Second, “the committee concluded that the evidence on direct health outcomes does not support recommendations to lower sodium intake within these subgroups to, or even below, 1,500 mg per day.”
The IOM committee was not asked to further examine the relationship between dietary sodium intake and blood pressure as this has been studied extensively with a substantial body of evidence linking excessive sodium intake to high blood pressure for some population groups. From this relationship and this research, the 2010 Dietary Guidelines for Americans recommended that the general U.S. population consume less than 2,300 mg of sodium per day; however, for large subgroups of the population who are at a higher risk, specifically mentioned as African Americans, people over 51 years of age, and people with hypertension, diabetes, or chronic kidney disease, the Guidelines recommend reducing sodium intake to 1,500 mg per day.
This IOM report goes beyond sodium’s impact on blood pressure to explore the potential for both positive and negative health outcomes with low sodium intake. Evolving research has questioned the role of low sodium intake in increasing risk of heart disease and stroke due to its effect on blood lipids and insulin resistance. While the report does find sufficient evidence to support lowering excessive sodium intake population-wide, the report does not find enough available evidence to support lowering dietary sodium recommendations to 1,500 mg per day for the entire population.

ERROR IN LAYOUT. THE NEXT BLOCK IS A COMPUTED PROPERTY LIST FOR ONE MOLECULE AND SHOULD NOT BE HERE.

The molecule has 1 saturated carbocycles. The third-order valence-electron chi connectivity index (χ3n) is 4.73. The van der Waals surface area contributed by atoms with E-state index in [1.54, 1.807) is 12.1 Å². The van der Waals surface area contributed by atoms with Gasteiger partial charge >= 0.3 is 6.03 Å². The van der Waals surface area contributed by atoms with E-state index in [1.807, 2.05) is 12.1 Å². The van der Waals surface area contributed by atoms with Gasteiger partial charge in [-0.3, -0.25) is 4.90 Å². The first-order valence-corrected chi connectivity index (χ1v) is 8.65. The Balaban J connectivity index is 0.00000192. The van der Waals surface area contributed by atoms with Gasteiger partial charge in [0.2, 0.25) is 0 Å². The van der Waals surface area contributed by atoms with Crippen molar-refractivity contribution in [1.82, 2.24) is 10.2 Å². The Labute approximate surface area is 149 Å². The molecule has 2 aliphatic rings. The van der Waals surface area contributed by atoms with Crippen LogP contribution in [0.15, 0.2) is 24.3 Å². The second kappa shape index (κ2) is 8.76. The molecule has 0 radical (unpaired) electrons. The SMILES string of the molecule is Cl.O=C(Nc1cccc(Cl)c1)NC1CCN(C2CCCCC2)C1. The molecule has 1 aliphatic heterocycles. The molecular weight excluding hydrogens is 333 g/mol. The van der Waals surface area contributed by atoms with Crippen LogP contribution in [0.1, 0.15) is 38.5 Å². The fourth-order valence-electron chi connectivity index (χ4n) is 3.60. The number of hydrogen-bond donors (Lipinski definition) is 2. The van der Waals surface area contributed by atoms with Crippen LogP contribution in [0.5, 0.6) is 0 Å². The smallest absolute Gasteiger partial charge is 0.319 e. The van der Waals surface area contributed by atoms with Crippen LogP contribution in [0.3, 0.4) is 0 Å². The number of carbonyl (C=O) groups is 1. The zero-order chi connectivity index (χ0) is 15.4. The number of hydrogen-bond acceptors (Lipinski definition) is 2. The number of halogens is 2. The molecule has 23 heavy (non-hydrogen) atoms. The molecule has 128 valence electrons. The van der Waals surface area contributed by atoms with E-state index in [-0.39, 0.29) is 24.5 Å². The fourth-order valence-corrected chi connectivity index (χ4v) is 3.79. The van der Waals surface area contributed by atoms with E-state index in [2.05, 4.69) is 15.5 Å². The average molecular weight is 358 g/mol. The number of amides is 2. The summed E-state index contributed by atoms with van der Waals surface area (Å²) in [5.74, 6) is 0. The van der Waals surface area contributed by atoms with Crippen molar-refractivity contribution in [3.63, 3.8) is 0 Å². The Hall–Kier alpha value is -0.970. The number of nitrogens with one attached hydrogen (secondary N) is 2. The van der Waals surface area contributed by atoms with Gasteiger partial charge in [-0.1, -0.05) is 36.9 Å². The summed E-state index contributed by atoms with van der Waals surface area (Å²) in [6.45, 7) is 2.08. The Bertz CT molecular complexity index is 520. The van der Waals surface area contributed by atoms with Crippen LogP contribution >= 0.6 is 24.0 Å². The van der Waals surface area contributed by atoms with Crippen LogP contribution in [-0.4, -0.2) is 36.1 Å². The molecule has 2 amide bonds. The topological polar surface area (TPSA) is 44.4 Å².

Furthermore, according to the expert’s report, there is no evidence to support treating population subgroups differently from the general population or to indicate a benefit from lowering sodium below the 2,300 mg per day that is currently recommended—this is a marked difference from the current 2010 Dietary Guidelines for Americans. The IOM report does state, however, that there are limitations in the available data and suggest that a “healthy” sodium intake range could be addressed in future clinical studies.
This IOM report may represent a shift in the way sodium intake amounts are viewed. In recent times, a focus on the relationship between high sodium intake and elevated blood pressure has driven key public health efforts to substantially reduce sodium intake across the population. In addition to supporting the effort to reduce American consumption from current levels (3,400 mg), the IOM report submits additional evidence on the associated health outcomes of such reductions. Until now, most attention has been paid to the positive health benefits of low sodium intakes and relatively little attention to a small but growing body of research showing the potential for adverse health outcomes at low sodium intakes. Given the significant impact of sodium recommendations on policy implementation, this newly published IOM review of the existing evidence is a critical step in ensuring science-driven health policy.